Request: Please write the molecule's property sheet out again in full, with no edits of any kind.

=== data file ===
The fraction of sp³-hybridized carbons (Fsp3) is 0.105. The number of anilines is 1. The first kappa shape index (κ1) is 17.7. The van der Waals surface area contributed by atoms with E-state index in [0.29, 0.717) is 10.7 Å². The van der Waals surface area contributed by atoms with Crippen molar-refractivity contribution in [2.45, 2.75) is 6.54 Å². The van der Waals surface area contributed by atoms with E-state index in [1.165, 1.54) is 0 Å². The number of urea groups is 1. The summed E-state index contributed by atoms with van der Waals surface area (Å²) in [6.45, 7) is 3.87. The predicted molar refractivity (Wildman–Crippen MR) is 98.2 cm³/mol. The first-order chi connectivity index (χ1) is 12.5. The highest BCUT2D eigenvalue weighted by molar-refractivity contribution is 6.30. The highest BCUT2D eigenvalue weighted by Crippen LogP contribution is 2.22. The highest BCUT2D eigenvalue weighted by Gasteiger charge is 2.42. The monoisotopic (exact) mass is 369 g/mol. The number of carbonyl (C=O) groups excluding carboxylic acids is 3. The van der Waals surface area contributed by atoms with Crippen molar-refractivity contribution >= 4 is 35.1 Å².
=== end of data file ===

The fraction of sp³-hybridized carbons (Fsp3) is 0.105. The number of anilines is 1. The first kappa shape index (κ1) is 17.7. The van der Waals surface area contributed by atoms with E-state index in [0.29, 0.717) is 10.7 Å². The van der Waals surface area contributed by atoms with Crippen molar-refractivity contribution in [2.45, 2.75) is 6.54 Å². The van der Waals surface area contributed by atoms with E-state index in [1.165, 1.54) is 0 Å². The number of urea groups is 1. The summed E-state index contributed by atoms with van der Waals surface area (Å²) in [6.45, 7) is 3.87. The predicted molar refractivity (Wildman–Crippen MR) is 98.2 cm³/mol. The first-order chi connectivity index (χ1) is 12.5. The highest BCUT2D eigenvalue weighted by molar-refractivity contribution is 6.30. The highest BCUT2D eigenvalue weighted by Crippen LogP contribution is 2.22. The highest BCUT2D eigenvalue weighted by Gasteiger charge is 2.42. The monoisotopic (exact) mass is 369 g/mol. The number of carbonyl (C=O) groups excluding carboxylic acids is 3. The van der Waals surface area contributed by atoms with Crippen molar-refractivity contribution >= 4 is 35.1 Å².